“The company needs working capital to keep functioning so although some people get hurt and it might not feel just to some, it’s a hard reality of restructuring situations that such super senior priorities are necessary and normal.” 

After the law was adopted, Erste, Raiffeisen and two local banks - Zagrebacka banka and Privredna banka Zagreb - granted an emergency €80mn loan to Agrokor. The group is now in talks with Sberbank, one of its main creditors, about a fresh loan as it urgently needs an injection of €400mn to support its operations. 

One of the contributors to the problems at Agrokor is the group’s aggressive expansion over the last few decades, funded by expensive debt finance. However, the company also revealed in an April 27 statement that potential irregularities have been discovered in its financial statements. The group’s eight listed subsidiaries are currently suspended from trading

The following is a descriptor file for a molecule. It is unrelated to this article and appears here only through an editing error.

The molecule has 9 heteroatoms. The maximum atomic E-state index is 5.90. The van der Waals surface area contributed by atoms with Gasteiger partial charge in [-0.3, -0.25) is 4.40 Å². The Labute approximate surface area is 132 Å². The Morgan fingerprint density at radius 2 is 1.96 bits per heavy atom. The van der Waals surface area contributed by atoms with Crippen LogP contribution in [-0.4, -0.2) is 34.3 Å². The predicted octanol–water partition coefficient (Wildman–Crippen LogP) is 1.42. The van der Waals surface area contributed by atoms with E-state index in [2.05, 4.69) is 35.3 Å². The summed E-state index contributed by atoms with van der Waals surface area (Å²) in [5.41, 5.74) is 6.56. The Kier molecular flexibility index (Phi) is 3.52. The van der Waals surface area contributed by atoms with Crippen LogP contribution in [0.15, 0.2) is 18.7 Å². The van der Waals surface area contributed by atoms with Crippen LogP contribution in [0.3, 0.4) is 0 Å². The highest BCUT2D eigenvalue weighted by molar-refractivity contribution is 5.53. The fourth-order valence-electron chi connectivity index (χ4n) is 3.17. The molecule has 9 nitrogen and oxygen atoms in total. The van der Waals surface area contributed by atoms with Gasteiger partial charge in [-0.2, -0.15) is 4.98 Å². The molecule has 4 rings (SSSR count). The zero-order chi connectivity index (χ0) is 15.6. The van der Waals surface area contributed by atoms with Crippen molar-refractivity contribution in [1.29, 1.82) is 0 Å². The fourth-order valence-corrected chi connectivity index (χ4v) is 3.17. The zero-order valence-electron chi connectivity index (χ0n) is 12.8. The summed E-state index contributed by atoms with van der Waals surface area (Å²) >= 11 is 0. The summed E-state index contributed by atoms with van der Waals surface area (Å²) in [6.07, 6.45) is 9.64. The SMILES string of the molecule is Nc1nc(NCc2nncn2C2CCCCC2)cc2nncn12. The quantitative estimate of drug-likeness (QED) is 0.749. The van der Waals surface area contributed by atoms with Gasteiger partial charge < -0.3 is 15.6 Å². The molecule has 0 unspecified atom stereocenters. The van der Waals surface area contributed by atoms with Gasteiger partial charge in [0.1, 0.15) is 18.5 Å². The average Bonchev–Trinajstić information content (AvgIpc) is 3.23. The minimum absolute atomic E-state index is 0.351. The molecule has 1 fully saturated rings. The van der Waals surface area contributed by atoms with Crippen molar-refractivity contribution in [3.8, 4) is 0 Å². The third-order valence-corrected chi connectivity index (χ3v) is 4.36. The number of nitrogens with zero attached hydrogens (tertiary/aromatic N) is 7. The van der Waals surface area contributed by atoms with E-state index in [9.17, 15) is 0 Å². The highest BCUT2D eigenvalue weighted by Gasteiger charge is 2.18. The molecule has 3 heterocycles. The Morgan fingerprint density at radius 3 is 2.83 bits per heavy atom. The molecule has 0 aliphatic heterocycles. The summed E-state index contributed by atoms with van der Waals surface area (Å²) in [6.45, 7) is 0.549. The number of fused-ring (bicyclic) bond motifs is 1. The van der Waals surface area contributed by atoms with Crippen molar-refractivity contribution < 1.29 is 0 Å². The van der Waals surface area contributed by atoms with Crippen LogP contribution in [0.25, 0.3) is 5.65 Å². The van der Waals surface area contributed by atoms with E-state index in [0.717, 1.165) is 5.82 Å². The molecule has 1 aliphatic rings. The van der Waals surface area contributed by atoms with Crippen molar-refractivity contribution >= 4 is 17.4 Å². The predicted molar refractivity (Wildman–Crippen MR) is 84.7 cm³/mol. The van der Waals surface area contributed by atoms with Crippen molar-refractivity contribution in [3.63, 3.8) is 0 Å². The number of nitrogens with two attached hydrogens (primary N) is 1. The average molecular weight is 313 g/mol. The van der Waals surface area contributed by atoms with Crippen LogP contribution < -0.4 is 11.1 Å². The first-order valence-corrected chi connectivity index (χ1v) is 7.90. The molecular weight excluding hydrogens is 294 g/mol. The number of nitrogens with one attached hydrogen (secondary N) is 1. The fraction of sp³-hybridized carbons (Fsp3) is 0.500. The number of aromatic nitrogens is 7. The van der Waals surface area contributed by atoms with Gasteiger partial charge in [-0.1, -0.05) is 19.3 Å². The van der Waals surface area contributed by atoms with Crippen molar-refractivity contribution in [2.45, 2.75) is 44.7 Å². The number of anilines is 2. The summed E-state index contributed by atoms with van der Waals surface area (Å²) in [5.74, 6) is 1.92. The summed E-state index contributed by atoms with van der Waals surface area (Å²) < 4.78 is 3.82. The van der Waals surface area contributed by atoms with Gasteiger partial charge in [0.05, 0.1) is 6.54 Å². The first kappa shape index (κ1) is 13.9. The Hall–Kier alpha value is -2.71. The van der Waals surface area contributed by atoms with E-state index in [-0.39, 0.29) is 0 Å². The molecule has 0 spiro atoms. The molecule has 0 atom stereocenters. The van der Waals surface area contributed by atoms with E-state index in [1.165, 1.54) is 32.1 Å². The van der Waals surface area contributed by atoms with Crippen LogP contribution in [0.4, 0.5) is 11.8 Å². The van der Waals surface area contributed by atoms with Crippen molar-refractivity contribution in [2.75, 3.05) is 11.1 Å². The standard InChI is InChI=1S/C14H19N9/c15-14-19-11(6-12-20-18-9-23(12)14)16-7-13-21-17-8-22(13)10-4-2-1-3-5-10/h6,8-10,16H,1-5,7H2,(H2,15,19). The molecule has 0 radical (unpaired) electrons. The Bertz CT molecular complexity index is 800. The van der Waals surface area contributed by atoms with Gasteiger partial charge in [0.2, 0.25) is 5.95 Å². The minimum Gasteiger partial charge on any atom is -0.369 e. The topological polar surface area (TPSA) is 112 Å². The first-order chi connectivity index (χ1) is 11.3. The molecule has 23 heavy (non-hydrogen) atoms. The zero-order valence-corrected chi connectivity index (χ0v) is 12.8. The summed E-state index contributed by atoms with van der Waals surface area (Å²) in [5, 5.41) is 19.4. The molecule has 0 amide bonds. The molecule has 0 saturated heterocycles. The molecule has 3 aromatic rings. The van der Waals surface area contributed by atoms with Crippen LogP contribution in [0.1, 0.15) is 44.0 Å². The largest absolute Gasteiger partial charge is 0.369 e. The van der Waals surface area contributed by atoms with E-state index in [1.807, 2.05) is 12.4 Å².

This added to the pressure on Plenkovic’s government and specifically on Finance Minister Zdravko Maric, a former Agrokor executive. The breakup of Croatia’s ruling coalition was precipitated when the opposition Social Democratic Party (SDP) filed a no-confidence motion against Maric, as ministers from the Bridge of Independent Lists (Most), the junior partner of Plenkovic’s Croatian Democratic Union (HDZ) refused to commit to supporting the finance minister. Maric won the vote by a wafer-thin margin on May 4, but it’s still unclear whether Plenkovic will be able to drum up enough support from MPs to appoint replacements for the former Most ministers in his cabinet.